By Pat Murray
It should have been a spectacular moment of political theater: A popular Republican governor linking arms with a powerful Democratic lawmaker to announce a partnership on an issue that divides their constituents. But the staging was rushed and the actors were sullen, leaving the audience to feel as though it was watching something unseemly and political, instead of the announcement of a meaningful alliance.
Gov. Larry Hogan’s (R) office put the word out midday Friday that he would make a major policy announcement that afternoon. The timing raised eyebrows because Friday is widely acknowledged as a lousy time to make news. With the House of Delegates moving hundreds of bills to beat its crossover deadline and revelers celebrating St. Patrick’s Day in the bars that dot Main Street and West Street in Annapolis, that Friday afternoon was lousier than most.
Those who weren’t working the House or toasting the Saint were treated to a hastily assembled press conference where Mr. Hogan and Senate Judicial Proceedings Chairman Bobby Zirkin (D) called for a ban on fracking.
An announcement like this is an opportunity for storytelling. Governors often stand with advocates and frequently employ visual aids to make policy issues accessible. This was different. Hogan’s team didn’t bother to stage the event. They treated their audience to four politicians and a bureaucrat standing awkwardly in the Governor’s Reception Room. One of the pols didn’t even bother to wear a tie. There were no advocates. No charts. Not even a podium sign.
The governor spoke vaguely about the environment. Zirkin cited research. They did not make eye contact as they shook hands. Neither smiled. Hogan played with his hands nervously and cast glances at his staff while the senator spoke. The performance lasted about five minutes.
To understand why this tortured improv scene was, well, so tortured, you have to pull back the curtain.
A week ago Friday, House Republicans argued the fracking ban was a job-killing war on rural Maryland. Over their objections, the House passed the bill with a veto-proof margin. In the Senate, some argued for putting the issue to referendum because polling shows Marylanders are evenly split on a ban.
The governor’s team, which views the world through the lens of re-election, was concerned a referendum could galvanize the Democratic base, whose sluggish behavior in 2014 paved the way for Hogan’s upset victory. They calculated it was better for their boss to sell out House Republicans and his supporters in Western Maryland than to mobilize liberals along the I-95 corridor. They also calculated – correctly – environmentalists who sparred with the governor would trip over themselves to praise him as the reincarnation of Theodore Roosevelt.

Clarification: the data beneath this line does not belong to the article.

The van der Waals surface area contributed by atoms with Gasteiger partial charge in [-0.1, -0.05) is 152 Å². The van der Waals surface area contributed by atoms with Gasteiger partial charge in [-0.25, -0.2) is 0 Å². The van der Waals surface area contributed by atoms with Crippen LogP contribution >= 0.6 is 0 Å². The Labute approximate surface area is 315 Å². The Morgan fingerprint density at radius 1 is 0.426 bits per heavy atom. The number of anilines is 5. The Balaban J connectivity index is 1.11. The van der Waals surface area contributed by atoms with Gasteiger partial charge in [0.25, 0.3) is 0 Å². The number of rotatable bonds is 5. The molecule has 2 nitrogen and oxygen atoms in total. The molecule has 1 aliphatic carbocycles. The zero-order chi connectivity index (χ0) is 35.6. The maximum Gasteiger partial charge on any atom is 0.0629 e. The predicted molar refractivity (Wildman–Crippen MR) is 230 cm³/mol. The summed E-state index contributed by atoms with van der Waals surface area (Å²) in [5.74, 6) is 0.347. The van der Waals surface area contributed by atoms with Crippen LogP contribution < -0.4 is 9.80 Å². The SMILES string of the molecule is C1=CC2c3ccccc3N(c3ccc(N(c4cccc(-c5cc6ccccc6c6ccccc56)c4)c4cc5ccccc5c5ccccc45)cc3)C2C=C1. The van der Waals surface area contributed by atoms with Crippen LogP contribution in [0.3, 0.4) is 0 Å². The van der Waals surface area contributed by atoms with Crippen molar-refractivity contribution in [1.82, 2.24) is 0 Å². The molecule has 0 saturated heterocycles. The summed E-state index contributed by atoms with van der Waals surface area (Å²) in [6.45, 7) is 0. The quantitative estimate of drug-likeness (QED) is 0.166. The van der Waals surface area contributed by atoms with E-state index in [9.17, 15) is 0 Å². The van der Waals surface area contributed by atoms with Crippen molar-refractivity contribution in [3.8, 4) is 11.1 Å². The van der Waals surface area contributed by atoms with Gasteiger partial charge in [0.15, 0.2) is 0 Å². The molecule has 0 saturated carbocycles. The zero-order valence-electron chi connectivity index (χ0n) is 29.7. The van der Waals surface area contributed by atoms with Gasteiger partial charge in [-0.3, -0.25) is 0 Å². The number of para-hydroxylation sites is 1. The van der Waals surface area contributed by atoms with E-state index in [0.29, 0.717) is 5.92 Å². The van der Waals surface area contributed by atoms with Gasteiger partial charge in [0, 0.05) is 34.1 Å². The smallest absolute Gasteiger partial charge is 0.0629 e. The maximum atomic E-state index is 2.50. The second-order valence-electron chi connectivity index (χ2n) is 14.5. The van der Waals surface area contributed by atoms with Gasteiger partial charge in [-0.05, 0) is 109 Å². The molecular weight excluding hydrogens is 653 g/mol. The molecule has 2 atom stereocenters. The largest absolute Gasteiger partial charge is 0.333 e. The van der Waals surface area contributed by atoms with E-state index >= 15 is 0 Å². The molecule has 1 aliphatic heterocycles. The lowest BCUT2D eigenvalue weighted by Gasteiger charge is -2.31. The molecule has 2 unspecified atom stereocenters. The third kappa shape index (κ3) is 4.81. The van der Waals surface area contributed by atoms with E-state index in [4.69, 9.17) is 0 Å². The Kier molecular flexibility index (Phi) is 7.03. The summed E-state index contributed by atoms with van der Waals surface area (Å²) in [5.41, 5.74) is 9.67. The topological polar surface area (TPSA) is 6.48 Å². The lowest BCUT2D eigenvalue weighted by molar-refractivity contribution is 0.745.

No wonder the governor looked uncomfortable. He’d been backed into a corner, forced to sell out rural Republicans whose enthusiastic support he needs, to avoid energizing Takoma Park liberals unlikely to vote for him anyway.
While cynical, Hogan’s logic is sound. Zirkin’s, on the other hand, is lacking. He spent the week poking his own party. He led the fight against earned sick leave, which passed the Senate last week with a veto-proof majority. He moved a bill Attorney General Brian Frosh (D) called “dangerous” because it “lines the pockets of the bail bond industry.” He capped the week by helping the governor strengthen his narrative that he is a different kind of Republican.
And for what? Very little, apparently, except to emerge as the Joe Manchin of Maryland’s Democratic Party, willing to sell his party out to promote himself.
There is a distinction, though. Manchin is the only Democrat who can carry ruby red West Virginia in the 2018 U.S. Senate race. Zirkin represents a powder blue district, and Republicans did not field a candidate against him in 2014. His delegate, Shelly Hettleman (D), is an ambitious and talented campaigner who has struggled to find her footing in the House. Instead of playing water boy for the Republicans in Annapolis, Zirkin ought to be worrying about his left flank in a Democratic primary back home.
Friday’s announcement didn’t make for great political theater, but a glance behind the scenes reveals plenty of drama. This won’t be the last time Gov. Hogan sells out his base as he runs for re-election, nor will it be the last time a Democratic lawmaker thinks his constituents care more than they actually do about the maneuverings inside State Circle.
Pat Murray is a former executive director of the Maryland Democratic Party and a former aide to the presiding officers of the Maryland General Assembly. His email address is [email protected]. Twitter: @patmurrayesq